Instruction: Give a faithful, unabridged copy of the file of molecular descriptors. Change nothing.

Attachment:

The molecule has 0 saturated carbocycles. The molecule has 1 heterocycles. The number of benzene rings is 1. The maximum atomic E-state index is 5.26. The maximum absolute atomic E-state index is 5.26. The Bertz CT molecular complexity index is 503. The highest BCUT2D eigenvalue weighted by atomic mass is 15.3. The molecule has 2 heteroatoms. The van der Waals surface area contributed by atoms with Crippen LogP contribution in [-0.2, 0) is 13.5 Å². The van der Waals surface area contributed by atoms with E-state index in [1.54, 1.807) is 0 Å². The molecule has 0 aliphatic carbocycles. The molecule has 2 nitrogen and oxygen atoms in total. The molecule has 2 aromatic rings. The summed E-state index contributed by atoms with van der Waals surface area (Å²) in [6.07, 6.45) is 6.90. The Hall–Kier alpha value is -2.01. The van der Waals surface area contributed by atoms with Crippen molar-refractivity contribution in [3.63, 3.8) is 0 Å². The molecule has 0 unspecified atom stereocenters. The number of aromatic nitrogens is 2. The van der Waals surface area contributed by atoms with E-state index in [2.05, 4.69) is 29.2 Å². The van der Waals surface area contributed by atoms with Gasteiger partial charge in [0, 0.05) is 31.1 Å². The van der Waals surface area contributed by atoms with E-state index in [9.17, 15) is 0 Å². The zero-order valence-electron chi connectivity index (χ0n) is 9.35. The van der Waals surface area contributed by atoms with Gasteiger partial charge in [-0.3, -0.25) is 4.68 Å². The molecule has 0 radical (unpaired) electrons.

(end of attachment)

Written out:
The molecule has 0 saturated carbocycles. The molecule has 1 heterocycles. The number of benzene rings is 1. The maximum atomic E-state index is 5.26. The maximum absolute atomic E-state index is 5.26. The Bertz CT molecular complexity index is 503. The highest BCUT2D eigenvalue weighted by atomic mass is 15.3. The molecule has 2 heteroatoms. The van der Waals surface area contributed by atoms with Crippen LogP contribution in [-0.2, 0) is 13.5 Å². The van der Waals surface area contributed by atoms with E-state index in [1.54, 1.807) is 0 Å². The molecule has 0 aliphatic carbocycles. The molecule has 2 nitrogen and oxygen atoms in total. The molecule has 2 aromatic rings. The summed E-state index contributed by atoms with van der Waals surface area (Å²) in [6.07, 6.45) is 6.90. The Hall–Kier alpha value is -2.01. The van der Waals surface area contributed by atoms with Crippen molar-refractivity contribution in [3.63, 3.8) is 0 Å². The molecule has 0 unspecified atom stereocenters. The number of aromatic nitrogens is 2. The van der Waals surface area contributed by atoms with E-state index in [2.05, 4.69) is 29.2 Å². The van der Waals surface area contributed by atoms with Gasteiger partial charge in [0, 0.05) is 31.1 Å². The van der Waals surface area contributed by atoms with E-state index in [9.17, 15) is 0 Å². The zero-order valence-electron chi connectivity index (χ0n) is 9.35. The van der Waals surface area contributed by atoms with Gasteiger partial charge in [-0.3, -0.25) is 4.68 Å². The molecule has 0 radical (unpaired) electrons.